Set Me Free

Plotchment at Karijini National Park, Western Australia, enjoying some relaxation.

I’ve been living with chronic pain for 26 years and I’ve tried just about everything. A car accident at some speed caused ‘moderate’ whip lash, with a twist which seems to have impacted on the outcomes quite significantly. I was on the disability support pension for a year with intensive physio throughout and I spent much of my time flat out on the floor! Early on it became clear that massage was one of the best therapies available: delivering maximum benefits for my time and money compared to alternatives. These days I still go to a physio, I’ve used Pilates machines with some benefit. I walk, I garden, I do yoga, I meditate. I try to manage my stress and I get regular massages but I’ve been masseuse shopping over the years because many are not hearing what I need from them.

Too often I’ve gone to a new masseuse and they want to offer me a stretch. Are you kidding?! Were you listening? This doesn’t reduce my stress, it increases it because I’ve seen it all before! I do stretches all the time, every day. Repeatedly. Sometimes I feel like all I do is stretch and accommodate my body’s increasingly demanding needs. I spend my days keeping my body going with yoga (i.e. stretches! And strengthening), and with walking, gardening and so on to keep my body moving. I spend my weekends recovering from the working week so I can do it all again the next week.

When I go for a massage I don’t want counselling with it either. Or acupuncture. Or aromatherapy. Or naturopathy. Or reiki. Or stretching lessons – did I mention that?! – or whatever else it is that you’re enamoured with.

I get that you’ve probably been trained to treat the ‘whole person’, and that’s great because treating one aspect isn’t as effective, but listen to me when I present and tell you everything I already do. I’ve told you that I already have all these strategies – listen to me, because I haven’t heard a new strategy in a really long time.

What I need from you is a relaxation experience with remedial elements. I want to feel my muscles relax and luxuriate. I want my shoulders to fall down from my ears! I want my key notes to be eased and I want my muscles to melt, for my mind to roam free – or even better to rest – without anyone else’s agenda redirecting it. And that means that I don’t want to hear about any other strategy, not before, during, or after my massage.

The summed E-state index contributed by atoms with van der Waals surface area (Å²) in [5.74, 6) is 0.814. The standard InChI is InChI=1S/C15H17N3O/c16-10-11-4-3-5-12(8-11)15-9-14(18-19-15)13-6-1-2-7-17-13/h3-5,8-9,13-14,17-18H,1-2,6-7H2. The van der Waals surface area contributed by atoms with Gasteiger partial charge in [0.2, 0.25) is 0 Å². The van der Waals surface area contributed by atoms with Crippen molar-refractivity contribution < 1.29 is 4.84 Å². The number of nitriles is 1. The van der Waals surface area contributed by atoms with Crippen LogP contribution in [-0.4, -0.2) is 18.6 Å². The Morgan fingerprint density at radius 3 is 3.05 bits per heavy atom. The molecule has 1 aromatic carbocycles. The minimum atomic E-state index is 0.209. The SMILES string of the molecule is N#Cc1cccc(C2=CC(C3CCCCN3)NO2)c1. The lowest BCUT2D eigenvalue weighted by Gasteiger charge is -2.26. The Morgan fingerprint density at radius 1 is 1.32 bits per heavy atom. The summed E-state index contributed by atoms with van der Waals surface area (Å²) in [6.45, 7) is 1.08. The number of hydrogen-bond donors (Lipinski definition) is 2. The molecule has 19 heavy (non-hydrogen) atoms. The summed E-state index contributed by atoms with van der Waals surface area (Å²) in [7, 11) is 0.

If you have other therapies or interventions or modalities, then leave a brochure or a poster on display and if I’m interested I’ll read about it. In my own time. In my own way. Not when I’m with you for a massage and I want to just relax and let my mind be settled to maximise the benefits of your massage.

I want warmth, a little music, some scent or the trickling of a water fountain, sure, but most of all I want peace. Quiet. Release.

You don’t get to be a detective, teasing out my issues and personal situation while I’m face down, semi-naked and vulnerable. If I want to discuss my issues I’ll go to my psychologist!

As for the predictable inquiry ‘what have you done (or not done) to bring about this or that acute pain’, let’s just agree that it is what it is, and move on. Half the time I don’t know what caused it and the other half of the time it was something infuriatingly small and mundane; something ‘normal’ people wouldn’t fathom as a cause of pain. It doesn’t help much to identify it when it’s something necessary to my livelihood or intrinsic to daily modern life. And an incredulous massage practitioner is more common than I’d like. It’s bad enough dealing with an incredulous person-on-the-street without dealing with a practitioner who seems to think that these symptoms should be gone; that their type of therapy should have solved this by now. That simply isn’t the case for many, many people. In many cases, massage, like other modalities I’ve mentioned here, might be a tool in a person’s management kit, but it’s not a forever cure.

So, dear masseuse, I do hugely value your skills and your contribution to my wellbeing. And I want you to recognise that no matter how good your intentions are, your stretches, your talk-therapy, they don’t even touch the sides of what I need. And, if I do use these other techniques, I do so via other avenues, other practitioners, other classes.

Please don’t misunderstand, massage is one of the best tools I’ve found to manage chronic pain. I wouldn’t be without it. What I really want is for you to value it as highly as I do. Stop offering me other therapies when all I want from you is the best therapeutic, relaxing massage you can give. I want your massage to be my pathway to deep relaxation and much needed peace and calm in the quicksand of chronic pain.

© Palitja Moore, text, 2019. N Moore, image, 2019.

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